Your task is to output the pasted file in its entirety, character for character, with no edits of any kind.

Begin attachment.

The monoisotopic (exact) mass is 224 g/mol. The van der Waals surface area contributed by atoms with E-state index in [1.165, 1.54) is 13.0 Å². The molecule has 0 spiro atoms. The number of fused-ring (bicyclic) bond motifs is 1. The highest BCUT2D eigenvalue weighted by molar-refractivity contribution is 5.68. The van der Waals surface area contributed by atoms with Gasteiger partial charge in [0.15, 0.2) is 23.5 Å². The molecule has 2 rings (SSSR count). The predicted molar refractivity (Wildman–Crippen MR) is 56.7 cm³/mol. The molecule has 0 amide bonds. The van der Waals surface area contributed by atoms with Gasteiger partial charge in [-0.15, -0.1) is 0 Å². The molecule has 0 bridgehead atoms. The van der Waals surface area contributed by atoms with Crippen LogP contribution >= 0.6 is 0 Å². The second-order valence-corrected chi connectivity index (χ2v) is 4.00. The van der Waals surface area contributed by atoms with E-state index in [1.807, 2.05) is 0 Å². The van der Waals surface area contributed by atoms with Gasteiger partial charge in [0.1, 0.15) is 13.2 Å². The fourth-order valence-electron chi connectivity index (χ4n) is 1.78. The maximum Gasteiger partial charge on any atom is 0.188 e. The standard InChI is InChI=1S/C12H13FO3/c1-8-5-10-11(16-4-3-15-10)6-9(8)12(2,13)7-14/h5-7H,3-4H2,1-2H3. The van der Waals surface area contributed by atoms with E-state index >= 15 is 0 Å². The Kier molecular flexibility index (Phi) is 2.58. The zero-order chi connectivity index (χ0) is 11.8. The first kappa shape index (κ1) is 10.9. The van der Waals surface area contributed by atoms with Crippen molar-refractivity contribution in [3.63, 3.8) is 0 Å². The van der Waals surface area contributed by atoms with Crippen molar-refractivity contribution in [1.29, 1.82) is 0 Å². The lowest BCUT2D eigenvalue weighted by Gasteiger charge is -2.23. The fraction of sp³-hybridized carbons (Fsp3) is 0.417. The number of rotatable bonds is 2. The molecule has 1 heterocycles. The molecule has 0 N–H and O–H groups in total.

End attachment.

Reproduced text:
The monoisotopic (exact) mass is 224 g/mol. The van der Waals surface area contributed by atoms with E-state index in [1.165, 1.54) is 13.0 Å². The molecule has 0 spiro atoms. The number of fused-ring (bicyclic) bond motifs is 1. The highest BCUT2D eigenvalue weighted by molar-refractivity contribution is 5.68. The van der Waals surface area contributed by atoms with Gasteiger partial charge in [0.15, 0.2) is 23.5 Å². The molecule has 2 rings (SSSR count). The predicted molar refractivity (Wildman–Crippen MR) is 56.7 cm³/mol. The molecule has 0 amide bonds. The van der Waals surface area contributed by atoms with Gasteiger partial charge in [-0.15, -0.1) is 0 Å². The molecule has 0 bridgehead atoms. The van der Waals surface area contributed by atoms with Crippen LogP contribution >= 0.6 is 0 Å². The second-order valence-corrected chi connectivity index (χ2v) is 4.00. The van der Waals surface area contributed by atoms with E-state index in [1.807, 2.05) is 0 Å². The van der Waals surface area contributed by atoms with Gasteiger partial charge in [0.1, 0.15) is 13.2 Å². The fourth-order valence-electron chi connectivity index (χ4n) is 1.78. The maximum Gasteiger partial charge on any atom is 0.188 e. The standard InChI is InChI=1S/C12H13FO3/c1-8-5-10-11(16-4-3-15-10)6-9(8)12(2,13)7-14/h5-7H,3-4H2,1-2H3. The van der Waals surface area contributed by atoms with E-state index >= 15 is 0 Å². The Kier molecular flexibility index (Phi) is 2.58. The zero-order chi connectivity index (χ0) is 11.8. The first kappa shape index (κ1) is 10.9. The van der Waals surface area contributed by atoms with Crippen molar-refractivity contribution in [3.63, 3.8) is 0 Å². The van der Waals surface area contributed by atoms with Crippen molar-refractivity contribution in [1.29, 1.82) is 0 Å². The lowest BCUT2D eigenvalue weighted by Gasteiger charge is -2.23. The fraction of sp³-hybridized carbons (Fsp3) is 0.417. The number of rotatable bonds is 2. The molecule has 1 heterocycles. The molecule has 0 N–H and O–H groups in total.